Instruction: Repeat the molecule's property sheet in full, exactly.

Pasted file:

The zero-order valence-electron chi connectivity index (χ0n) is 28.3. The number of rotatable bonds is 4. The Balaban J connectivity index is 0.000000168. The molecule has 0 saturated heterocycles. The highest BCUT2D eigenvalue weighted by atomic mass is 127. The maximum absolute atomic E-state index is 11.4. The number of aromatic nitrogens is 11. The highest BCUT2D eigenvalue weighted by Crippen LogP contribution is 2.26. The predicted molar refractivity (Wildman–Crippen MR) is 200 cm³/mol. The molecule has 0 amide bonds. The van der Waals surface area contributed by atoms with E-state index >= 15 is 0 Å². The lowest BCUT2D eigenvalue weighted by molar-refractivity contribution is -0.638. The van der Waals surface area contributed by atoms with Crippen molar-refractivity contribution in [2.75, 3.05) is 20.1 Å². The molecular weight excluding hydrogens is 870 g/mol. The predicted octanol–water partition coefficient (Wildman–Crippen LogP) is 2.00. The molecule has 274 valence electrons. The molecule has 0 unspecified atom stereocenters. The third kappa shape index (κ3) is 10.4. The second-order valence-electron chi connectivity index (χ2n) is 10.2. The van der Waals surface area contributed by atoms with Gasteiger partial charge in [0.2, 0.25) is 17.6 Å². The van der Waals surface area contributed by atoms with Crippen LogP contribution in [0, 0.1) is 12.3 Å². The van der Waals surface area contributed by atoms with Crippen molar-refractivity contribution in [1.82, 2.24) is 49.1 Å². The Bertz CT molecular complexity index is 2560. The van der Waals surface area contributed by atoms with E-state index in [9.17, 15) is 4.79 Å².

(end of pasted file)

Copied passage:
The zero-order valence-electron chi connectivity index (χ0n) is 28.3. The number of rotatable bonds is 4. The Balaban J connectivity index is 0.000000168. The molecule has 0 saturated heterocycles. The highest BCUT2D eigenvalue weighted by atomic mass is 127. The maximum absolute atomic E-state index is 11.4. The number of aromatic nitrogens is 11. The highest BCUT2D eigenvalue weighted by Crippen LogP contribution is 2.26. The predicted molar refractivity (Wildman–Crippen MR) is 200 cm³/mol. The molecule has 0 amide bonds. The van der Waals surface area contributed by atoms with E-state index >= 15 is 0 Å². The lowest BCUT2D eigenvalue weighted by molar-refractivity contribution is -0.638. The van der Waals surface area contributed by atoms with Crippen molar-refractivity contribution in [2.75, 3.05) is 20.1 Å². The molecular weight excluding hydrogens is 870 g/mol. The predicted octanol–water partition coefficient (Wildman–Crippen LogP) is 2.00. The molecule has 274 valence electrons. The molecule has 0 unspecified atom stereocenters. The third kappa shape index (κ3) is 10.4. The second-order valence-electron chi connectivity index (χ2n) is 10.2. The van der Waals surface area contributed by atoms with Gasteiger partial charge in [0.2, 0.25) is 17.6 Å². The van der Waals surface area contributed by atoms with Crippen LogP contribution in [0, 0.1) is 12.3 Å². The van der Waals surface area contributed by atoms with Crippen molar-refractivity contribution in [1.82, 2.24) is 49.1 Å². The Bertz CT molecular complexity index is 2560. The van der Waals surface area contributed by atoms with E-state index in [9.17, 15) is 4.79 Å².